Three weeks ago one of my annual projects was cancelled. We were about half way through the layout of a 32-page conference guide when Covid uncertainties put the event on hold. Understandably so. I feel for those who must make such decisions.
Let’s be clear, this isn’t a pity party for me. In fact, other than a few cancelled gigs and adjustments to my schedule, Covid’s effects have been minimal for me (I also have the advantage of my dear husband and his essential job). But not all small business owners are so fortunate. Many, including some of my clients, have spent the last six months on a week-to-week balancing act between re-opening their doors and permanently closing them. I really feel for these people.
I also admire them. And since “resilience” is the well-earned buzzword of the day, I’m applying this distinction to the small businesses I see all around me.
Staying focused, creating history
When my granddaughter came down with a fever, her pediatrician insisted she be tested for Covid. Not a pleasant thing for a 9-year-old. But she endured it well, saying she was now part of history (and thankfully, she tested negative).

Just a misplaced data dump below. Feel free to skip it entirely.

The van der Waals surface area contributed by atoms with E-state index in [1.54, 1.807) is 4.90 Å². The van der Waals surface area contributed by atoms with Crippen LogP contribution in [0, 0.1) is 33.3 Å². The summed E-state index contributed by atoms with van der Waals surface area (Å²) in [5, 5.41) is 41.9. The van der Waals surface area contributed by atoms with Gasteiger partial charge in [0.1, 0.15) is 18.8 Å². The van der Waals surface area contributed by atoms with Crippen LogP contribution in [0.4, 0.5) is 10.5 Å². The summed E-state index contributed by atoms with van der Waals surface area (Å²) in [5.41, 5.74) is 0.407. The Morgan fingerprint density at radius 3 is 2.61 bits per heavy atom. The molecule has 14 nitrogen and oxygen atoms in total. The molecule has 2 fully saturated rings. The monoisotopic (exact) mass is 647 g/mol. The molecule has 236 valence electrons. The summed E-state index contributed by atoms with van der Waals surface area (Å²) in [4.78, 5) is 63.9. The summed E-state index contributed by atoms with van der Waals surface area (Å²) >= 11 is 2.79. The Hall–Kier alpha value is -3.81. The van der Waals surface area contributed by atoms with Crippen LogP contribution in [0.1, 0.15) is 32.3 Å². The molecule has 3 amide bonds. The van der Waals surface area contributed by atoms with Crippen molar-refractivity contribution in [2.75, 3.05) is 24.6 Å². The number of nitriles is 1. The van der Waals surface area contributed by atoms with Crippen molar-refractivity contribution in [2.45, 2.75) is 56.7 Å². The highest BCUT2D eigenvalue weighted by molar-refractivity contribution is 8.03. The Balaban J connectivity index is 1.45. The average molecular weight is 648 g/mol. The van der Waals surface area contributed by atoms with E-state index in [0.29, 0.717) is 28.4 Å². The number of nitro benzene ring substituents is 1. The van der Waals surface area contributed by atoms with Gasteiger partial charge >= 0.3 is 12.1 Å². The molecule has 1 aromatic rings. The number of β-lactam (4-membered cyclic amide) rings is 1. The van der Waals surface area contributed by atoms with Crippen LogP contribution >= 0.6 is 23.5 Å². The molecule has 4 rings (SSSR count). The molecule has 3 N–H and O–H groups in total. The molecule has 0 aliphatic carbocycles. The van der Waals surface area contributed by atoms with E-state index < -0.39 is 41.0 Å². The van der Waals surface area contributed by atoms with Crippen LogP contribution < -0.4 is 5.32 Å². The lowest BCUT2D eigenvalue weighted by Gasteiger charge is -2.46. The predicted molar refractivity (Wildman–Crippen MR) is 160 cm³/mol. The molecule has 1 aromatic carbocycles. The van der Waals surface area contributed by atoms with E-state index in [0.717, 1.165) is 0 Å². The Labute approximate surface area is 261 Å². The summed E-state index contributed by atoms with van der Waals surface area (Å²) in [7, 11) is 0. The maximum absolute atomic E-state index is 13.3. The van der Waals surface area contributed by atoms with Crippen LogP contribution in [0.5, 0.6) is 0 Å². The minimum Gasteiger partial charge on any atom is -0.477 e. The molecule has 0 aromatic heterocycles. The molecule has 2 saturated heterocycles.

This same “do-what-you-have-to-do” perseverance is what I admire about small businesses. In them, I’m reminded we can choose our part in history; we can brood on Facebook or we can focus on resilience. We can take positive action. Brainstorm innovative ways to reach our customers. Dream up new products to meet their needs. Discover unexpected skillsets within ourselves.
So what will we see when we look back on these Covid days? Since we’re all in this together, let’s make it a positive history, shall we?
And now, may I present the theme and cover for the 2020 Wisconsin Lutheran State Teachers Conference. Stay tuned for further updates.